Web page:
Today’s run was anything but peaceful. Yes, it was a beautiful morning. The sun was shining, and the low-grade heaviness of smog-filled Los Angeles air has lifted a bit. The friendliness of passersby is now measured by one of us stepping into the street or crossing to the other side, in order to maintain the now ingrained six feet of physical distance. We strangers smile and wave, as one of us yields to the other. It’s a bizarre connection, giving each other safe physical distance. But as I turned on to a busier thoroughfare, I noticed large groups of cyclists, walkers going to pick up coffee, and runners in packs. None with masks. These were not families, but friends congregating. My peace was pierced by anger and frustration. Here are “health-conscious” folks, getting fresh air and exercising, but all I saw were killers. Yes, killers. Last evening, three families congregated as their children rode bikes. I didn’t see a happy, healthy group enjoying a beautiful Friday evening in early Spring. I saw murderers.

You see, while many are finding creative ways to engage children, bake the best banana bread (“Oh no! I’m out of walnuts!”), or settle for a less bougie brand of olives, those of us in health care are worried about catching the virus at work, spreading it to co-workers or to sick patients, or bringing it into our homes. Those of us with two-physician families have reviewed our wills, and drafted contingency plans for our children if one or both of us gets sick, hospitalized, debilitated, or worse.

I’ve racked my brains on how to channel the anger when I see that health-minded people just don’t fathom the harm they are causing. It reminded me of some of the rationale I’ve heard from anti-vaxxers: “My children are healthy.” “Measles really isn’t a big deal if you have a good immune system.” “I’m taking immune boosters, so I won’t get sick.” When it comes to vaccine-preventable diseases, or any infectious disease, there is no personal connection while reading graphs and medical data. Personal experience makes diseases real. When it comes to COVID-19, many people are starting to feel removed and are getting data-fatigue from reading what seems to be the same charts day in and day out, while they are feeling just fine, but are frustrated being stuck inside. These charts are not personal, so the math makes no sense.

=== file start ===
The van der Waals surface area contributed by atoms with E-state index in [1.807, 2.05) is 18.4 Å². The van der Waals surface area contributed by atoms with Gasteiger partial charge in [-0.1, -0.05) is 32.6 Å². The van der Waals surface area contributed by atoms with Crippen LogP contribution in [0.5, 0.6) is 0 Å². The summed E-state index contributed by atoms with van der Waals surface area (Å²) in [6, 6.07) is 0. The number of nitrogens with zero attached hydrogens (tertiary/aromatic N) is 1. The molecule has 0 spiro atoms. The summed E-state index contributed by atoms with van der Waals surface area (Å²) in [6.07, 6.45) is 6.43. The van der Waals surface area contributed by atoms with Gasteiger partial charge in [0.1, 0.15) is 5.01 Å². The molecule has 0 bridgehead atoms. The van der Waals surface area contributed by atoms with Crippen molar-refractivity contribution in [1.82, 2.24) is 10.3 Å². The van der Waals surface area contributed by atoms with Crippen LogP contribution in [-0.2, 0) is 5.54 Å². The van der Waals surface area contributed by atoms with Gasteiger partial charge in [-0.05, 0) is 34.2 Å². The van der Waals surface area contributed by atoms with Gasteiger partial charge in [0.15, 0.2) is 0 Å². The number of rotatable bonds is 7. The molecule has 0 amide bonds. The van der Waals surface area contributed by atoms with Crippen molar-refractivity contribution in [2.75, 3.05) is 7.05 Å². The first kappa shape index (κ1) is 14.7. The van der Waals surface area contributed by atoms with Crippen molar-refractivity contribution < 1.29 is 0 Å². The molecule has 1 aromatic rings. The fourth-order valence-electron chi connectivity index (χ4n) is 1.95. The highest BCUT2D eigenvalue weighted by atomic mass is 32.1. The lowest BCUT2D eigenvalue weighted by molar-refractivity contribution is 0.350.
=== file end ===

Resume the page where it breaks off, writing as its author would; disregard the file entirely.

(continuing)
Here is some math, albeit crude, that may help make this more real and more personal: Every time you congregate with someone from outside of your home, you add one day to this quarantine. On second thought, that may not be effective. How’s this: Every time you congregate with someone from outside of your home, you are potentially responsible for one death. Every time.

Friends, family, and neighbors have asked us in health care how they can help. We have had such generous donations of masks, offers to spread the word, and offers to help if we get sick. These are acts of love that we will never forget. But it’s not enough. And maybe it’s not enough to ask; maybe we need to beg: Please stay at home. Stay at home like your life depends on it, stay at home because our lives depend on it.

Nina Shapiro is a pediatric otolaryngologist and a professor, department of head and neck surgery, David Geffen School of Medicine at UCLA, Los Angeles, CA.  She is the author of Hype: A Doctor’s Guide to Medical Myths, Exaggerated Claims, and Bad Advice – How to Tell What’s Real and What’s Not and can be reached on her self-titled site, Dr. Nina Shapiro, and can be reached on Twitter @drninashapiro

Image credit: Shutterstock.com